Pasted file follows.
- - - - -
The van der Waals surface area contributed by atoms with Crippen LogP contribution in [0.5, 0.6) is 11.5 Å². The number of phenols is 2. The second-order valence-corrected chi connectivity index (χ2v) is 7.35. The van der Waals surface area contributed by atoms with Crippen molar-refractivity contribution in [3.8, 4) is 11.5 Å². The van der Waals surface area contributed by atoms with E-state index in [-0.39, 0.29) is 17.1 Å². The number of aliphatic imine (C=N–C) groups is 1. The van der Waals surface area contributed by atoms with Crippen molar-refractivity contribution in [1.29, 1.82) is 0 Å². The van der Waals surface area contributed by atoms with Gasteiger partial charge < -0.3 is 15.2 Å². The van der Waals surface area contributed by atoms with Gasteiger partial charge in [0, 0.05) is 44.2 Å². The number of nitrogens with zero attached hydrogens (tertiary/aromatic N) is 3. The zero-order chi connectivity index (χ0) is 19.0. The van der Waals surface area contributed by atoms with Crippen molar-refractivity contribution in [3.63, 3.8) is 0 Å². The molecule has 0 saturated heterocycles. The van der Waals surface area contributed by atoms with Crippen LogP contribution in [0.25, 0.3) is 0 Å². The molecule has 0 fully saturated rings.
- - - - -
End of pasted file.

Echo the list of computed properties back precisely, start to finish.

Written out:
The van der Waals surface area contributed by atoms with Crippen LogP contribution in [0.5, 0.6) is 11.5 Å². The number of phenols is 2. The second-order valence-corrected chi connectivity index (χ2v) is 7.35. The van der Waals surface area contributed by atoms with Crippen molar-refractivity contribution in [3.8, 4) is 11.5 Å². The van der Waals surface area contributed by atoms with E-state index in [-0.39, 0.29) is 17.1 Å². The number of aliphatic imine (C=N–C) groups is 1. The van der Waals surface area contributed by atoms with Crippen molar-refractivity contribution in [1.29, 1.82) is 0 Å². The van der Waals surface area contributed by atoms with Gasteiger partial charge < -0.3 is 15.2 Å². The van der Waals surface area contributed by atoms with Gasteiger partial charge in [0, 0.05) is 44.2 Å². The number of nitrogens with zero attached hydrogens (tertiary/aromatic N) is 3. The zero-order chi connectivity index (χ0) is 19.0. The van der Waals surface area contributed by atoms with Crippen molar-refractivity contribution in [3.63, 3.8) is 0 Å². The molecule has 0 saturated heterocycles. The van der Waals surface area contributed by atoms with Crippen LogP contribution in [0.25, 0.3) is 0 Å². The molecule has 0 fully saturated rings.